For the half-year to 31 December 2014, the IPKat's regular team is supplemented by contributions from guest bloggers Rebecca Gulbul, Lucas Michels and Marie-Andrée Weiss.

Regular round-ups of the previous week's blogposts are kindly compiled by Alberto Bellan.

Friday, 22 August 2014

Friday fantasies

Kat business 1: "Christopher Rennie-Smith talks to a Kat", our next IPKat event, takes place at the London office of Collyer Bristow on Thursday 4 September (doors open at 5 pm). Christopher is a recently-returned European Patent Office survivor and the Kat in question is patent attorney and Inquisitor-in-Chief Darren Smyth. Darren (right) promises to ask some pertinent and probing questions relating to what really goes on behind the scenes of an EPO Board of Appeal, and there will also be time for discussion. Admission is free, and all are welcome though space is limited so don't wait to book your place. Just click here for further information. As of today, 61 people have signed up to attend -- but there's still room to squeeze in a few more ...



Kat business 2: On Tuesday 16 September, IP Finance and IPKat blogger Neil engages Intellectual Asset Management editor Joff Wild in a dialogue about patent litigation and its impact on the value of individual patents and patent portfolios. This chaired dialogue is being kindly hosted in the London office of EIP, in London's IP-friendly Holborn district. Full details of this lovely little event, which will be followed by discussion and refreshments, can be found here. If you want to attend this dialogue, which is free, don't leave it too late. Space is limited and we already have 29 good souls attending.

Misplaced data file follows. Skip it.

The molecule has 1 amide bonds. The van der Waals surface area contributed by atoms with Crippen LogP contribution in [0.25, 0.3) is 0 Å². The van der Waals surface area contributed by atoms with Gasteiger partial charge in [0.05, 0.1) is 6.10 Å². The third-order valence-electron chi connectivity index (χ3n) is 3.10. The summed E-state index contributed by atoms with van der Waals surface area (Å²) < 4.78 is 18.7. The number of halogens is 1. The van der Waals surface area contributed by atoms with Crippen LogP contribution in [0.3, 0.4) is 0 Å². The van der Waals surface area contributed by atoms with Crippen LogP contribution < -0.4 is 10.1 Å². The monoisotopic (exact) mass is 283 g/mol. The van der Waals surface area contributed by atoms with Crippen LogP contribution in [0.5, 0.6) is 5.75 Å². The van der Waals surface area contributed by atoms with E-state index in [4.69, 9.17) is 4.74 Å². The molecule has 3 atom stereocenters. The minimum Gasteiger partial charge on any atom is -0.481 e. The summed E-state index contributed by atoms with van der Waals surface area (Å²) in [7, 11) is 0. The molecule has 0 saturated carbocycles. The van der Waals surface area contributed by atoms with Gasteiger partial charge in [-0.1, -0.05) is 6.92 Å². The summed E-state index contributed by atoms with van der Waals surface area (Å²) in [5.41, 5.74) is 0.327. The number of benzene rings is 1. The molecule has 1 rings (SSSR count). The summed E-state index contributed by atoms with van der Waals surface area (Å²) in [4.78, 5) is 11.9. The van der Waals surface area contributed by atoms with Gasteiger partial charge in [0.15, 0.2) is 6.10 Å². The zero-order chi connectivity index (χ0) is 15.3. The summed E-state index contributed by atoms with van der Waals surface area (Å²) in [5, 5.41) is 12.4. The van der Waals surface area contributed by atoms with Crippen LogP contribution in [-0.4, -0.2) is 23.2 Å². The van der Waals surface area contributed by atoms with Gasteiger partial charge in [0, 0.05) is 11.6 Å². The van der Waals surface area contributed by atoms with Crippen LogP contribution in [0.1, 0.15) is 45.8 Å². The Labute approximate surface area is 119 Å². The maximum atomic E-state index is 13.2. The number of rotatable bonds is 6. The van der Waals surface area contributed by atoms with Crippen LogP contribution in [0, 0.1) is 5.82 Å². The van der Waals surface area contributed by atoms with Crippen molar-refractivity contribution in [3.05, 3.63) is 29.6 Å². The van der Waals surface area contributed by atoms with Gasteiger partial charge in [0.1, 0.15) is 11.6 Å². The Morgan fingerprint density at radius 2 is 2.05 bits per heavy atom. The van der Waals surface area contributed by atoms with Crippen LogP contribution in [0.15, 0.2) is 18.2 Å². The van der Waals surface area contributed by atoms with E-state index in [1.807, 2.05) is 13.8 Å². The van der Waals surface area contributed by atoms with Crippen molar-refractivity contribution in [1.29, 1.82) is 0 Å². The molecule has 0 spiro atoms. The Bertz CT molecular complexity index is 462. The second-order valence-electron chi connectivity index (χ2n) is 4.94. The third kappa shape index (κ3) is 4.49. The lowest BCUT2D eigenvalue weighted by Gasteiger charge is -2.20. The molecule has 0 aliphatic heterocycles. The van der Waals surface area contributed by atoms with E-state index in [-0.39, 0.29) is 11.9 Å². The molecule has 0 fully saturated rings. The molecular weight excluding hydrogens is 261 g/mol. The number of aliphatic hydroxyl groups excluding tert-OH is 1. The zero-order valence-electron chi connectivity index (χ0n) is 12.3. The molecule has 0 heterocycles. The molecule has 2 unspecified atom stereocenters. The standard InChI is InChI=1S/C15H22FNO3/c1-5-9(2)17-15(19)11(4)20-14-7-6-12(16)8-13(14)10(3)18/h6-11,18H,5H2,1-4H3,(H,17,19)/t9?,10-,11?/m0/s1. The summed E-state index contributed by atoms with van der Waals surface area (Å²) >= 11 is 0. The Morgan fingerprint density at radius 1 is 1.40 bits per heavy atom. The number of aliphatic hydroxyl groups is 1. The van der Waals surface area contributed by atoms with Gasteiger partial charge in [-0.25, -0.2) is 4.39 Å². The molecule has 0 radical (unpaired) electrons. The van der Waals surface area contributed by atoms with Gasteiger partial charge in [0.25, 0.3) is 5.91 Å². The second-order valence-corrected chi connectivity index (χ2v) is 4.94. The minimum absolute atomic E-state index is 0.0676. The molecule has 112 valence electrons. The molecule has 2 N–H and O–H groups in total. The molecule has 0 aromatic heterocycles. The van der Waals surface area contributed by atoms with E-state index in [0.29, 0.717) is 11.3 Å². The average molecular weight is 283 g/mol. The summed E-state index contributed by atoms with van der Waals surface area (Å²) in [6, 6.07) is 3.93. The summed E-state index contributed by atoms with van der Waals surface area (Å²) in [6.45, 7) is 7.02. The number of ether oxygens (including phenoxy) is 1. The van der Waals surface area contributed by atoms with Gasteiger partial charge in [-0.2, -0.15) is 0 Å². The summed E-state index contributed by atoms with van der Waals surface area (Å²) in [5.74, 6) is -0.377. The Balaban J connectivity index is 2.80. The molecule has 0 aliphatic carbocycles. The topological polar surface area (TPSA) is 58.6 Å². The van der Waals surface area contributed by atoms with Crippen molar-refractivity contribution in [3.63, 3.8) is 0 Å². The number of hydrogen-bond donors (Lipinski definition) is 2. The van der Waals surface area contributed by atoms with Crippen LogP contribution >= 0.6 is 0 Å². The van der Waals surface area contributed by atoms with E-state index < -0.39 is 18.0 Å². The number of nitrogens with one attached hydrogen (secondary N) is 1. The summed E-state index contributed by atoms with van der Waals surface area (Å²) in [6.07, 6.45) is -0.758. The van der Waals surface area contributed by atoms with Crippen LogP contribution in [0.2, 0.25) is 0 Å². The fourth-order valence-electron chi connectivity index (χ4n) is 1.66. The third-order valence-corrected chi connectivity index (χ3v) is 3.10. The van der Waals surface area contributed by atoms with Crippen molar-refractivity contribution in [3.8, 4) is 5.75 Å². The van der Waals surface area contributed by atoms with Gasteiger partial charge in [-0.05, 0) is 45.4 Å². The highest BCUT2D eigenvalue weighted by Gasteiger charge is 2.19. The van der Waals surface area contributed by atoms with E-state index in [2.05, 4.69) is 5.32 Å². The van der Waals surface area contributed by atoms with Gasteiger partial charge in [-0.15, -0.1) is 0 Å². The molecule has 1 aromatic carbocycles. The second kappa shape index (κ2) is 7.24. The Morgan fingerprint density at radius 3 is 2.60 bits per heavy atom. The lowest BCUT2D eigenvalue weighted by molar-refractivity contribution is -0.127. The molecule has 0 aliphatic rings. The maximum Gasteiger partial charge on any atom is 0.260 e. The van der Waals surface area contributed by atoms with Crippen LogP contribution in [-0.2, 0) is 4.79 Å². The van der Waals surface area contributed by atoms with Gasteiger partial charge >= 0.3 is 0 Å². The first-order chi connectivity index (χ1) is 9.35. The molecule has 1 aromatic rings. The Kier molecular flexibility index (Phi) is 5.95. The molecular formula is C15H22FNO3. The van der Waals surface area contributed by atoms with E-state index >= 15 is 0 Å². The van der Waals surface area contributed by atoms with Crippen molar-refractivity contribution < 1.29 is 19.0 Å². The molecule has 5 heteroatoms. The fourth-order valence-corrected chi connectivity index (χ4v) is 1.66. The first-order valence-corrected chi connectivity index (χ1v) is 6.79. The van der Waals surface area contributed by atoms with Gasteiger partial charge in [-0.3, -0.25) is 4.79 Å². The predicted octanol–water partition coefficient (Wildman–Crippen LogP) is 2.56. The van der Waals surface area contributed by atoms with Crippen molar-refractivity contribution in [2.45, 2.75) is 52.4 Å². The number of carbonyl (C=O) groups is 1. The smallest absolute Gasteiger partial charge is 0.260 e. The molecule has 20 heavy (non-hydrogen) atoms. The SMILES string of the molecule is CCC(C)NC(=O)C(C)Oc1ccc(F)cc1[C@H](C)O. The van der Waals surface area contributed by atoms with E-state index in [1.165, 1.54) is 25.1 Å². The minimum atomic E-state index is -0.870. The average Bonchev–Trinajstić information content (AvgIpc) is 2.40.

Not just a pretty face ...
Monkey business: the 1709 Blog's sidebar poll on the status of the now-famous selfie taken by a charming lady black-crested macaque has now attracted well over 200 responses. If you are one of the kind souls who have voted, thanks!  If not, you've still got more than a week to make your mark. You can find Estelle Derclaye's guest katpost on the original news item here, garnished with nearly 20 comments, and the sidebar poll here.



Studying IP law at university?  In view of the surprisingly high level of interest shown by readers of the recent blogposts (here, here and here, with the prospect of at least one further post in the pipeline) on reading for (and indeed examining) doctorate degrees in intellectual property law, this Kat is contemplating a further post, around the time of the academic year, on how Masters degree students and even undergraduates can get the best out of their IP coursework -- so watch this space!



Nothing to do with patents.  Here at last is the link to the programme for "Intellectual Property: The 'No-Patents' Round-Up For Non-Techie People", an experimental event composed and chaired by IPKat blogmeister Jeremy specially for people who would like a well-informed and entertaining round-up of the past year's key developments in all areas of intellectual property except patents, a topic which is either irrelevant to their work duties or too technical for them.  The event, run by CLT Conferences, also features recent guest Kat Darren Meale. The date? 29 October, which is a Wednesday.  The venue? Somewhere in Central London, to be announced nearer the day.  See you there?